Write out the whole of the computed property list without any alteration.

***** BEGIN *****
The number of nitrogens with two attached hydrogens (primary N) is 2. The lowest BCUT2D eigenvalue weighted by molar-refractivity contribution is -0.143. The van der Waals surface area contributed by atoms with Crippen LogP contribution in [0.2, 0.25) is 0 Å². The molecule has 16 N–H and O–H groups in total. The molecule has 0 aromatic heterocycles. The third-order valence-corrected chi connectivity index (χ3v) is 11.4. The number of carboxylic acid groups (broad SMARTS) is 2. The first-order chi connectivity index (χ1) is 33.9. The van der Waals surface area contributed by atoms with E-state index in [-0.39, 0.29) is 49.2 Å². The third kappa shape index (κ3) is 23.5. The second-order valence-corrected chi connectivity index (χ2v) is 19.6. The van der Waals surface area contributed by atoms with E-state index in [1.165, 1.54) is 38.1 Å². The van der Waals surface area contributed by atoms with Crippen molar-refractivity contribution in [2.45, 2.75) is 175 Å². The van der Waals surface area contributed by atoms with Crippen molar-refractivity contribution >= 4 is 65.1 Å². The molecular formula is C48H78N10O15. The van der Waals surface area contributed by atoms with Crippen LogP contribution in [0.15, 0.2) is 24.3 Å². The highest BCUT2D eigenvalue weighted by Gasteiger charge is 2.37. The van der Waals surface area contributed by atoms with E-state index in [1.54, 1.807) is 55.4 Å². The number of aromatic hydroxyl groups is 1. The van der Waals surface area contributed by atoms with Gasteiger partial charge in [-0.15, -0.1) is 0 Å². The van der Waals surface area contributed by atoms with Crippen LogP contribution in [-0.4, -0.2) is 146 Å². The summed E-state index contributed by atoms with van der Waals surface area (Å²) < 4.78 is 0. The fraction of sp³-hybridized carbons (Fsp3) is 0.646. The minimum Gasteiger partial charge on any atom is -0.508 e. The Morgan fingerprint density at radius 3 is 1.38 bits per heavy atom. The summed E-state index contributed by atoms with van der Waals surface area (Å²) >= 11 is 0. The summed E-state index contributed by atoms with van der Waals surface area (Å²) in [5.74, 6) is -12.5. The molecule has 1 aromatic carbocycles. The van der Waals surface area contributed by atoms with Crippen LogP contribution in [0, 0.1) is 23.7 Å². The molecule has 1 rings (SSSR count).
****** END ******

The number of nitrogens with two attached hydrogens (primary N) is 2. The lowest BCUT2D eigenvalue weighted by molar-refractivity contribution is -0.143. The van der Waals surface area contributed by atoms with Crippen LogP contribution in [0.2, 0.25) is 0 Å². The molecule has 16 N–H and O–H groups in total. The molecule has 0 aromatic heterocycles. The third-order valence-corrected chi connectivity index (χ3v) is 11.4. The number of carboxylic acid groups (broad SMARTS) is 2. The first-order chi connectivity index (χ1) is 33.9. The van der Waals surface area contributed by atoms with E-state index in [-0.39, 0.29) is 49.2 Å². The third kappa shape index (κ3) is 23.5. The second-order valence-corrected chi connectivity index (χ2v) is 19.6. The van der Waals surface area contributed by atoms with E-state index in [1.165, 1.54) is 38.1 Å². The van der Waals surface area contributed by atoms with Crippen molar-refractivity contribution in [2.45, 2.75) is 175 Å². The van der Waals surface area contributed by atoms with Crippen molar-refractivity contribution >= 4 is 65.1 Å². The molecular formula is C48H78N10O15. The van der Waals surface area contributed by atoms with Crippen LogP contribution in [0.15, 0.2) is 24.3 Å². The highest BCUT2D eigenvalue weighted by Gasteiger charge is 2.37. The van der Waals surface area contributed by atoms with E-state index in [1.54, 1.807) is 55.4 Å². The number of aromatic hydroxyl groups is 1. The van der Waals surface area contributed by atoms with Gasteiger partial charge in [-0.15, -0.1) is 0 Å². The van der Waals surface area contributed by atoms with Crippen LogP contribution in [-0.4, -0.2) is 146 Å². The summed E-state index contributed by atoms with van der Waals surface area (Å²) < 4.78 is 0. The fraction of sp³-hybridized carbons (Fsp3) is 0.646. The minimum Gasteiger partial charge on any atom is -0.508 e. The Morgan fingerprint density at radius 3 is 1.38 bits per heavy atom. The summed E-state index contributed by atoms with van der Waals surface area (Å²) >= 11 is 0. The summed E-state index contributed by atoms with van der Waals surface area (Å²) in [5.74, 6) is -12.5. The molecule has 1 aromatic carbocycles. The van der Waals surface area contributed by atoms with Crippen LogP contribution in [0, 0.1) is 23.7 Å². The molecule has 1 rings (SSSR count).